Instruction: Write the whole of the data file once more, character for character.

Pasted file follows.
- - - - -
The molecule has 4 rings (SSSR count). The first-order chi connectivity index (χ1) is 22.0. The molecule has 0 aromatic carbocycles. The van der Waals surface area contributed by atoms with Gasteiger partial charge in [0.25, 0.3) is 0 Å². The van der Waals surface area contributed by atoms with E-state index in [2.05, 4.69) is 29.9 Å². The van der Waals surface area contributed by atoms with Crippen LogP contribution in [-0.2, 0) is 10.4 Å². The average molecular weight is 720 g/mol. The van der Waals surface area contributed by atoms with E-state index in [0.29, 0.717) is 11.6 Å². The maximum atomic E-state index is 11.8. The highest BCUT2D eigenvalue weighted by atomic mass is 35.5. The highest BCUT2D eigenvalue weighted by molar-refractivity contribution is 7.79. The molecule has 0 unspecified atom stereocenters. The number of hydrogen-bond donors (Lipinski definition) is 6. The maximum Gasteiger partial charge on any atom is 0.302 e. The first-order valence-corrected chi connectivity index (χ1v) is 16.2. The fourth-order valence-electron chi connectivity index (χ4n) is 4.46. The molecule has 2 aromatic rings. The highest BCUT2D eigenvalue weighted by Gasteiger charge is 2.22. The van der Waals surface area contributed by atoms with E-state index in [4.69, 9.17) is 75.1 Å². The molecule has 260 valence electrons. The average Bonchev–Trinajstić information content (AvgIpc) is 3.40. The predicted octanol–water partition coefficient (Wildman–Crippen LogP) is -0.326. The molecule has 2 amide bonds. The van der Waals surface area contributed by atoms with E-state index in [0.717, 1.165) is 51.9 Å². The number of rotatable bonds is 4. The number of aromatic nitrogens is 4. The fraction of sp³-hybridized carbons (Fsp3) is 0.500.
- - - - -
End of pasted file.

The molecule has 4 rings (SSSR count). The first-order chi connectivity index (χ1) is 22.0. The molecule has 0 aromatic carbocycles. The van der Waals surface area contributed by atoms with Gasteiger partial charge in [0.25, 0.3) is 0 Å². The van der Waals surface area contributed by atoms with E-state index in [2.05, 4.69) is 29.9 Å². The van der Waals surface area contributed by atoms with Crippen LogP contribution in [-0.2, 0) is 10.4 Å². The average molecular weight is 720 g/mol. The van der Waals surface area contributed by atoms with E-state index in [0.29, 0.717) is 11.6 Å². The maximum atomic E-state index is 11.8. The highest BCUT2D eigenvalue weighted by atomic mass is 35.5. The highest BCUT2D eigenvalue weighted by molar-refractivity contribution is 7.79. The molecule has 0 unspecified atom stereocenters. The number of hydrogen-bond donors (Lipinski definition) is 6. The maximum Gasteiger partial charge on any atom is 0.302 e. The first-order valence-corrected chi connectivity index (χ1v) is 16.2. The fourth-order valence-electron chi connectivity index (χ4n) is 4.46. The molecule has 2 aromatic rings. The highest BCUT2D eigenvalue weighted by Gasteiger charge is 2.22. The van der Waals surface area contributed by atoms with E-state index in [4.69, 9.17) is 75.1 Å². The molecule has 260 valence electrons. The average Bonchev–Trinajstić information content (AvgIpc) is 3.40. The predicted octanol–water partition coefficient (Wildman–Crippen LogP) is -0.326. The molecule has 2 amide bonds. The van der Waals surface area contributed by atoms with E-state index in [0.717, 1.165) is 51.9 Å². The number of rotatable bonds is 4. The number of aromatic nitrogens is 4. The fraction of sp³-hybridized carbons (Fsp3) is 0.500.